Federal investigators say a track switch locked in the wrong position appears to be the cause of the most recent Amtrak collision in South Carolina that killed the train’s conductor and engineer and sent about 115 Amtrak passengers to local hospitals.
The Feb. 4, 2018 crash —Amtrak’s fourth deadly crash during a seven-week span — occurred when Amtrak Train 91 bound from Penn Station in New York City to Miami slammed into an unmanned CSX freight train.
The crash is the latest in a series of fatal Amtrak collisions in recent months that have called into question the safety of the passenger railroad that transported an estimated 31.3 million customers in 2016.
The most recent Amtrak collisions include:
Jan. 14, 2018: A pastor and his wife were killed in Nash County, North Carolina, when an Amtrak train struck their SUV as it tried to cross the railroad tracks when the crossing arm was lowered.
Jan. 1, 2018: An Amtrak train carrying dozens of members of Congress and their families to a legislative retreat in West Virginia hit a garbage truck at a crossing in Crozet, Virginia, killing the truck driver.
Dec. 18, 2017: An Amtrak train traveling on its first trip with passengers from Seattle, Washington to Portland, Oregon, derailed as it rounded a curve with a posted 30 mph speed limit at a speed of 80 mph. Three passengers were killed, and 100 others were injured in the accident, which caused 13 train cars to jump the tracks, with some falling from an open trestle to a highway and landing on vehicles. Engineers and conductors had warned their supervisors that they did not believe they were adequately trained on the new route, according to news reports.
April 3, 2016: An Amtrak train traveling 99 mph near Philadelphia collided with a backhoe on the tracks, killing two workmen and injuring 39 passengers. Federal safety investigators attributed the crash to multiple safety lapses, including a communications failure in which trains were not notified that the track was closed.
May 12, 2015: An Amtrak train traveling 103 mph — more than twice the posted speed limit of 50 mph — derailed near Philadelphia, killing eight passengers and injuring 200 others.
In 2008, Congress mandated that railroads install positive train control (PTC) by Dec. 31, 2015, but later extended the deadline by three years, with the possibility of further extensions to 2020 if certain requirements are met.
PTC — which combines GPS, wireless radio and computers to monitor trains — is designed to prevent human errors that account for 40% of train accidents.
PTC can prevent collisions, derailments, speeding, unauthorized incursions by trains into track maintenance work zones, and movement of trains through a track switch that has been left in the wrong position.
As of the third quarter of 2017, Amtrak equipped 71% of its locomotives and 67% of its tracks with PTC, according to Federal Railroad Administration data.
Statistically, the odds of dying on a passenger train in the U.S., calculated by population, are about one in 1,871,241. In 2014, there were 2.2 accidents per million train miles, Dr. Allan Zarembski, research professor and director of the railroad engineering and safety program at the University of Delaware, told The Huffington Post.
To put the numbers in perspective, between 2000 and 2009, on average, 43,239 people in the U.S. died each year in transportation-related incidents, according to a 2013 study, “Comparing the Fatality Risks in the United States Transportation Across Modes and Over Time.” Private transportation crashes involving cars and light trucks accounted for 26,678 of those fatalities.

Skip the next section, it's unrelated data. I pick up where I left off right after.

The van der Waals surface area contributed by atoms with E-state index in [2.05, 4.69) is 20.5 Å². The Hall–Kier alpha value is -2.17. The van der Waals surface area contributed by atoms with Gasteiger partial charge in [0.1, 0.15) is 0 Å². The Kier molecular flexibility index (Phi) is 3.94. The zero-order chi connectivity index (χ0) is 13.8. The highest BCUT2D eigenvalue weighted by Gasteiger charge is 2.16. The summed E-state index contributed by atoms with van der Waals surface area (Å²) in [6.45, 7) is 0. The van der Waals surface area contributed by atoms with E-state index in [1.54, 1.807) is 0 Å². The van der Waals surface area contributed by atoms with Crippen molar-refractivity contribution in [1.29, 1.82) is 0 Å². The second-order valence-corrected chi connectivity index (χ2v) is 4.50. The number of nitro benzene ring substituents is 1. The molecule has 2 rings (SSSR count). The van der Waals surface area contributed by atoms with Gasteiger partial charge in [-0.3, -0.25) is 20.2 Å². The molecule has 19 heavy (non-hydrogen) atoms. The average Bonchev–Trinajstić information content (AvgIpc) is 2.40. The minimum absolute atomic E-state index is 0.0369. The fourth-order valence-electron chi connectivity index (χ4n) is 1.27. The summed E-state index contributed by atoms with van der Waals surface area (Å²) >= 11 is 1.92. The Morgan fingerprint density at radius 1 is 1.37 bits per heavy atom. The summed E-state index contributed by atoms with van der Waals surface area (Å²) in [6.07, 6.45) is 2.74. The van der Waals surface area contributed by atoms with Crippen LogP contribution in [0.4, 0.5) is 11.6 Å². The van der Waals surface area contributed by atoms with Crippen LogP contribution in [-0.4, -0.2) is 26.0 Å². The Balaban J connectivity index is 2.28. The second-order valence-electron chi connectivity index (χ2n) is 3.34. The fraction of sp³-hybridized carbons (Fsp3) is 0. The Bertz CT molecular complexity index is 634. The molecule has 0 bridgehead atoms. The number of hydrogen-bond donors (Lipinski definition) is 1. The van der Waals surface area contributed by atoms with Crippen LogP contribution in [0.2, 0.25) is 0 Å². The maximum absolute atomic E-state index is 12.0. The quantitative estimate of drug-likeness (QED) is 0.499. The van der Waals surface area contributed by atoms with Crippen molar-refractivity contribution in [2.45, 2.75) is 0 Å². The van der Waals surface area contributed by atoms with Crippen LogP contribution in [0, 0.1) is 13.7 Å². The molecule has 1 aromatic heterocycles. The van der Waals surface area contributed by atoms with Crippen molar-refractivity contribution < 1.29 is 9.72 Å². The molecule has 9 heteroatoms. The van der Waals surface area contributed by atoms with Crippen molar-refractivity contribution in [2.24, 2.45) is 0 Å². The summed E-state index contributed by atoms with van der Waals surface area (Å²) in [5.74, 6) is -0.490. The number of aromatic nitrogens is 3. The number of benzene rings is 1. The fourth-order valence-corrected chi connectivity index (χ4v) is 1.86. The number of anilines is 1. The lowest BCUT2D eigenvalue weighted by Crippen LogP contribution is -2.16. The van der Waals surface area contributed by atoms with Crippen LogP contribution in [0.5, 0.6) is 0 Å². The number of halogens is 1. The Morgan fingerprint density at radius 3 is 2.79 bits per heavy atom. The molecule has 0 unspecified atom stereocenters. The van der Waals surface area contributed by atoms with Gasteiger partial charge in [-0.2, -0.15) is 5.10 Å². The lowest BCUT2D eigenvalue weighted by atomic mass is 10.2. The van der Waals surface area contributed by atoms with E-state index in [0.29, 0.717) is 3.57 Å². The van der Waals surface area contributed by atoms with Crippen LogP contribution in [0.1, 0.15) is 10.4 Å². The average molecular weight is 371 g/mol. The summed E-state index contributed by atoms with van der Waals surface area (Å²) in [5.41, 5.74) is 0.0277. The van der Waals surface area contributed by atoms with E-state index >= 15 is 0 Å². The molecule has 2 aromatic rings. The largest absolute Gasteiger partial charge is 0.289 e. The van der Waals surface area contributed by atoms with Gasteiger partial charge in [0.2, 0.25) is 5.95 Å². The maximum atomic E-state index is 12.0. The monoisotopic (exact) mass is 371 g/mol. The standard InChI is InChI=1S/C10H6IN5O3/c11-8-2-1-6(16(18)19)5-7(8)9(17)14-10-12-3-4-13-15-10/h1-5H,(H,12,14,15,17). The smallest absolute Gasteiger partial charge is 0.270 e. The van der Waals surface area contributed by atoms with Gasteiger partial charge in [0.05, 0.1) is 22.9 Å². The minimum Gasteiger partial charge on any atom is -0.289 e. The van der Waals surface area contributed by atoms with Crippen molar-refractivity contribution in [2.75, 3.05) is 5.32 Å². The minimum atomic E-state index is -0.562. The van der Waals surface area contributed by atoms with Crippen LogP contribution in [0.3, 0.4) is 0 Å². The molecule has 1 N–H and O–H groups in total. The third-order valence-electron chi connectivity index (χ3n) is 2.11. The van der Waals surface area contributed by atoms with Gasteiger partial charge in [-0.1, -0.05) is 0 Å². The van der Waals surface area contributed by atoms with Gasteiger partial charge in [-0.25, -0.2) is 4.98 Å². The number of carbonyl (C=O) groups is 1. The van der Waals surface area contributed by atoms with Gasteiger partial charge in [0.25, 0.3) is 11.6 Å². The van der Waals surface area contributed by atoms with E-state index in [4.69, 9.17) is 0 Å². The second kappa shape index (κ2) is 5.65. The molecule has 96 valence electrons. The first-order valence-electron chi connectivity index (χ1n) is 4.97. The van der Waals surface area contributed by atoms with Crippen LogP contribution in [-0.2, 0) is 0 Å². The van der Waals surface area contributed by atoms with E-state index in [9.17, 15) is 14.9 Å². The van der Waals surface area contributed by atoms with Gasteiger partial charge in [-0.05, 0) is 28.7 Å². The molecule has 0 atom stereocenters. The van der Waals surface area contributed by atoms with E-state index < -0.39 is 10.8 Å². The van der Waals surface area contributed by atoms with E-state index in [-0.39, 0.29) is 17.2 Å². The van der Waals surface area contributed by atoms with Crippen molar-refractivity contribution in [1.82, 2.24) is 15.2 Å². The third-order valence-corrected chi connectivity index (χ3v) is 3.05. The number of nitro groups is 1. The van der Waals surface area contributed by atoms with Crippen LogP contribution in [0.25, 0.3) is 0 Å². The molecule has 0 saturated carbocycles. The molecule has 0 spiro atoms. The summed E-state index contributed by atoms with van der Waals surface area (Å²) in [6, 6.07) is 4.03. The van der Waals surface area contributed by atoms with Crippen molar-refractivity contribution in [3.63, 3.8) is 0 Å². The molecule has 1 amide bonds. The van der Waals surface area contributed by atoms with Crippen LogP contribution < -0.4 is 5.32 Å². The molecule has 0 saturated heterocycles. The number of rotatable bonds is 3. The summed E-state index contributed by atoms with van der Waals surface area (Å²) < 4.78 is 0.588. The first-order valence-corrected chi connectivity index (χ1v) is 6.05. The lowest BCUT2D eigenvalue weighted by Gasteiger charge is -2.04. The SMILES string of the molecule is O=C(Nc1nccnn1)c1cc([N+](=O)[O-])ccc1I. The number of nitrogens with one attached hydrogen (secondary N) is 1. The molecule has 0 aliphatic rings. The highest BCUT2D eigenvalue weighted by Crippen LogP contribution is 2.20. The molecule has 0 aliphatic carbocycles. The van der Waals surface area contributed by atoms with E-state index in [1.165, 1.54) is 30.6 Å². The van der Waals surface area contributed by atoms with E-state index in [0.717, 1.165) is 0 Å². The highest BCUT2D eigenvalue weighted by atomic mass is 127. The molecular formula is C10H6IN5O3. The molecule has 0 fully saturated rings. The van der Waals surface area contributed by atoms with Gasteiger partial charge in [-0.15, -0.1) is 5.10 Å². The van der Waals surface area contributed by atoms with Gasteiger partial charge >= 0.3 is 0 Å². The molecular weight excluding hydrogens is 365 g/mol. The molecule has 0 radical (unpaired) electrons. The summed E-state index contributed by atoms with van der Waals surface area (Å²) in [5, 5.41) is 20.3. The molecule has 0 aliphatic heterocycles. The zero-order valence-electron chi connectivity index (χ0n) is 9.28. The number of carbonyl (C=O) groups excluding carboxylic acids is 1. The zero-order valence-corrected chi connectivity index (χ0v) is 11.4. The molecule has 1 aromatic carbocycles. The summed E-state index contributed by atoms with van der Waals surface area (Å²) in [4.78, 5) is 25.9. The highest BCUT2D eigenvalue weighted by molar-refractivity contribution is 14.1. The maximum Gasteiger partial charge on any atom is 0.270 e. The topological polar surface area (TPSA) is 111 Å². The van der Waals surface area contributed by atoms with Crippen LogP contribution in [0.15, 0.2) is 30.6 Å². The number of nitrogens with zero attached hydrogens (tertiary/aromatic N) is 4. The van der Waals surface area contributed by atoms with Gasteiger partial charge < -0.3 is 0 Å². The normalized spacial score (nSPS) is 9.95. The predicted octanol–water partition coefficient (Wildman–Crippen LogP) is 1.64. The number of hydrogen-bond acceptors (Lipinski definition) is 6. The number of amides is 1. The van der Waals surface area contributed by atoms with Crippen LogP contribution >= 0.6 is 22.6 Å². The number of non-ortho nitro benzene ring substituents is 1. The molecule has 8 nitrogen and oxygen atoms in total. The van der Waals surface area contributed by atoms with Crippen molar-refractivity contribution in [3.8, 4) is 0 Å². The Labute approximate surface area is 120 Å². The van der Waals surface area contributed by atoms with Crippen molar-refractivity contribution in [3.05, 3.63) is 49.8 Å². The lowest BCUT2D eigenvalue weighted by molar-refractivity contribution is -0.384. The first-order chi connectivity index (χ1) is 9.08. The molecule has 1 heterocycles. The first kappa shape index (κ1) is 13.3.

On average, 549 people died each year in accidents involving private aircraft
By comparison, on average, 876 people died in mainline train accidents, the majority of which involved collisions with highway users and pedestrians. On average, only seven passengers traveling on mainline trains died each year.
Still, there are ways to improve your odds of surviving a train crash.
Fatalities involving Amtrak trains have increased over the past decade, according to the Federal Railroad Administration. In 2008, there were 119 fatalities, compared with 167 last year through November 2017. But only 12 of those deaths involved Amtrak passengers. Most railroad deaths involve pedestrians walking on tracks or collisions with vehicles at road crossings.
In addition to the death toll, there are, of course, situations where fatalities and catastrophic injuries are narrowly avoided.
On Feb. 6, 2018, two train cars separated on Amtrak’s Acela 2150 train as it traveled at over 124 mph near Havre de Grace, Maryland, with approximately 52 passengers aboard. Although no injuries were reported, the split occurred in an area where passengers could walk between cars.
“If someone would’ve been passing from one car to another potentially they could’ve have fallen through that separation,” said Mark Rosenker, former chairman of the National Transportation Safety Board and CBS News transportation safety analysist.
As National Transportation Safety Board investigators, yet again, evaluate the wreckage of another fatal Amtrak crash, the Trump administration has proposed cutting in half the federal subsidy for Amtrak from $1.495 billion to $738 million for 2019.
That does not bode well for implementation of PTC, which Jim Mathews, president of the National Association of Railroad Passengers, asserts would have prevented four derailments since 2008 in which Americans have died.
“We’re years behind schedule, some systems can’t afford to move forward and we’re all squabbling about whose responsibility it is to make rail travel safer,” Mathews wrote in The Hill.
As the squabble continues, survivors, first responders and good Samaritans are forever impacted by life-changing injuries and memories of wreckage and carnage on what began as an ordinary ride on Amtrak Train 91.
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